Re: ZFS on high-latency devices

From: Peter Jeremy <peter_at_rulingia.com>
Date: Sat, 28 Aug 2021 12:03:05 +1000
On 2021-Aug-22 17:48:13 -0600, Alan Somers <asomers_at_freebsd.org> wrote:
>mbuffer is not going to help the OP.

I agree that mbuffer won't help.  I already use something equivalent to
remove the read latency on the send side.

>And if I understand correctly, he's
>connecting over a WAN, not a LAN.  ZFS will never achieve decent
>performance in such a setup.  It's designed as a local file system, and
>assumes it can quickly read metadata off of the disks at any time.

Yes.  But, at least with a relatively empty destination, zfs actually does
almost no reads whilst doing a recv.  As far as I can tell, the problem is
that zfs does a complete flush of all data and metadata at snapshot
boundaries.  This is painful even with local filesystems (it typically
takes >1s to recv an empty snapshot with local disks).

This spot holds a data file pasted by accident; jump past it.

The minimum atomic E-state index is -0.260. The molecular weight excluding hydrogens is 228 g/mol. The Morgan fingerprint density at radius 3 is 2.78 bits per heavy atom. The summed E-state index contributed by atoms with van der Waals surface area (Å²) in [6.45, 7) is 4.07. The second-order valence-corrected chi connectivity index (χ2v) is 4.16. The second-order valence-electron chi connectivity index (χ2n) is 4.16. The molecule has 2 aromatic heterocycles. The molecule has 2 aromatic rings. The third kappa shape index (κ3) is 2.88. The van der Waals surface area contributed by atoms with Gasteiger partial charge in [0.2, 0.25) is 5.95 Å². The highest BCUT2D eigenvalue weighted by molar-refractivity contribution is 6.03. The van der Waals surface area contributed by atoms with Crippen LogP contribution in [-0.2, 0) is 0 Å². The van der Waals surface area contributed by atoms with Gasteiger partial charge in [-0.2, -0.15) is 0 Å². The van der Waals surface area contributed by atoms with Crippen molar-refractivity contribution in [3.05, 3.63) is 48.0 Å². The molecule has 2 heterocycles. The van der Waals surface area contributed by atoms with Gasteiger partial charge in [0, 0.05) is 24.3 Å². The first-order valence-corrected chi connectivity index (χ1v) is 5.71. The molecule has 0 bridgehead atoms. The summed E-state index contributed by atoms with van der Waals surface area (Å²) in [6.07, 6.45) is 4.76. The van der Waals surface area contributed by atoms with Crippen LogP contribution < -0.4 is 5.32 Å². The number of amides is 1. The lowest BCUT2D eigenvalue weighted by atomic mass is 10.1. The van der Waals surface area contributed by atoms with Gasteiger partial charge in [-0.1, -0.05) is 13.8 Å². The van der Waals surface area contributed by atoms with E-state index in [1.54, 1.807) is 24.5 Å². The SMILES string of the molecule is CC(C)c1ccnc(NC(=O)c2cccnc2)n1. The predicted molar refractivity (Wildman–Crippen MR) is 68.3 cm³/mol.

>The
>OP's best option is to go with "a": encrypt each dataset and send them with
>"zfs send --raw".  I don't know why he thinks that it would be "very
>difficult".  It's quite easy, if he doesn't care about old snapshots.  Just:

I agree that "zfs send --raw" is the best solution to network RTT and
I agree that migrating to ZFS native encryption is quite easy if you
don't care about any ZFS features.  However, I do care about old
snapshots - migrating to ZFS native encryption is a non-starter if it
involves throwing away all my old snapshots and clones.

I have also been working on migrating to native encryption.  I know how to
migrate snapshots and think there a way to migrate clones (but I need to
validate it).  The remaining definite blocker is working out how to migrate
the pool root filesystem (including snapshots).
-- 
Peter Jeremy

Received on Sat Aug 28 2021 - 02:03:05 UTC

Original text of this message